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BACKGROUND—Osteoarthritis (OA) is increasingly prevalent in the years after menopause. Epidemiological data suggest that the use of oestrogen replacement therapy (ERT) may protect against knee OA.
AIM—To test the hypothesis that long term ERT (longer than five years) is associated with increased knee cartilage in postmenopausal women.
METHODS—The study involved 81 women (42 current users ( five years) of ERT and 39 who had never used it). Articular cartilage volumes were determined by processing images acquired in the sagittal plane using a T1 weighted fat suppressed magnetic resonance sequence on an independent work station.
RESULTS—After bone size had been accounted for, ERT users had higher tibial cartilage volume than non-users. Total tibial cartilage volume was 7.7% (0.23 ml) greater in the group of ERT users (2.98 (0.47) ml; mean (SD)) than in the untreated group (2.75 (0.50) ml). The difference, after adjustment for the significant explanatory factors (years since menopause, body mass index, age at menopause, and smoking), between the ERT users and non-users increased from 0.23 ml to 0.30 ml (95% confidence interval 0.08 to 0.52, p=0.008). These differences persisted after exclusion of women with OA.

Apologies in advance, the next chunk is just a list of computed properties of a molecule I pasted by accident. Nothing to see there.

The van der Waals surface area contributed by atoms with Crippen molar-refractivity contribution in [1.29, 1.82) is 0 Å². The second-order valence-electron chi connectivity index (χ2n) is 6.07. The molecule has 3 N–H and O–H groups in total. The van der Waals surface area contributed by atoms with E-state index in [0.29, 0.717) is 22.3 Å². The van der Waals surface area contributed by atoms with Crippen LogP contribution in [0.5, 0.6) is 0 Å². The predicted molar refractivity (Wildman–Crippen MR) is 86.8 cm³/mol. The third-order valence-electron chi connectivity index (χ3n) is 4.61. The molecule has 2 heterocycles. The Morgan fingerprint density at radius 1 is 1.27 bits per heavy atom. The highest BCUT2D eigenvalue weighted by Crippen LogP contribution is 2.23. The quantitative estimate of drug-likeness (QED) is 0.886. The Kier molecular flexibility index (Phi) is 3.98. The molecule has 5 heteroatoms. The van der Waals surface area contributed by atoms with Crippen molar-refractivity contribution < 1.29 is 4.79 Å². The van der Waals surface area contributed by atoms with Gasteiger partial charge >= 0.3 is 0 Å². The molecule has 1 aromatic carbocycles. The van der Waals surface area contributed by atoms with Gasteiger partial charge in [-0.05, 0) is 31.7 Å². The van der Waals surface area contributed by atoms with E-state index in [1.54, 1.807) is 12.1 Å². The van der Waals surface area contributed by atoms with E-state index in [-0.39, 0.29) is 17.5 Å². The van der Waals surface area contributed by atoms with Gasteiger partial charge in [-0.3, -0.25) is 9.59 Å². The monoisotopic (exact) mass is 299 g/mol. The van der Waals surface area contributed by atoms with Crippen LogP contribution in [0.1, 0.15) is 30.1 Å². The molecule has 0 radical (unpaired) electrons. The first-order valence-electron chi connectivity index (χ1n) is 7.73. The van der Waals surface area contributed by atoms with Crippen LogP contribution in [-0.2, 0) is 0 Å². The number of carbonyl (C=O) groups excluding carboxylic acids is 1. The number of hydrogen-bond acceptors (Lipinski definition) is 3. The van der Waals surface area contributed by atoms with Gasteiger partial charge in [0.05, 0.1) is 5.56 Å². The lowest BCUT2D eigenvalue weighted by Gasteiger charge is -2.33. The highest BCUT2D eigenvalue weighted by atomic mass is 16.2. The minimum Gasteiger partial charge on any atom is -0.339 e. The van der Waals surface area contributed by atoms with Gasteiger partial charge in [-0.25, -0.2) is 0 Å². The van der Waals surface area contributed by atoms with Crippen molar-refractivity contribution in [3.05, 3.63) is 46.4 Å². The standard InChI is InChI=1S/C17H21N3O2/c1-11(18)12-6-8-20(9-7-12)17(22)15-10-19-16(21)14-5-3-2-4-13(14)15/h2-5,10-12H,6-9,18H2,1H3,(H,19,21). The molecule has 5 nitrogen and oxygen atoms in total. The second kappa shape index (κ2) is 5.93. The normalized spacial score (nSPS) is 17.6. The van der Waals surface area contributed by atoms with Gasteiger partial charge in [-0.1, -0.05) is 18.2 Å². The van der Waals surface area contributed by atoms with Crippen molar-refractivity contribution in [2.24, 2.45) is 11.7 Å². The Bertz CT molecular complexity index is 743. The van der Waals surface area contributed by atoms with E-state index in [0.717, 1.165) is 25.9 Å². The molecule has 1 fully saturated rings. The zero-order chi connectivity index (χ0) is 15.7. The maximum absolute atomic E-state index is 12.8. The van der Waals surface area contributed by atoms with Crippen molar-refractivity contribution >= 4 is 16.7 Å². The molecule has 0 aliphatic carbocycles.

CONCLUSIONS—After adjustment for multiple confounders, women using long term ERT have more knee cartilage than controls. This may indicate that ERT prevents loss of knee articular cartilage.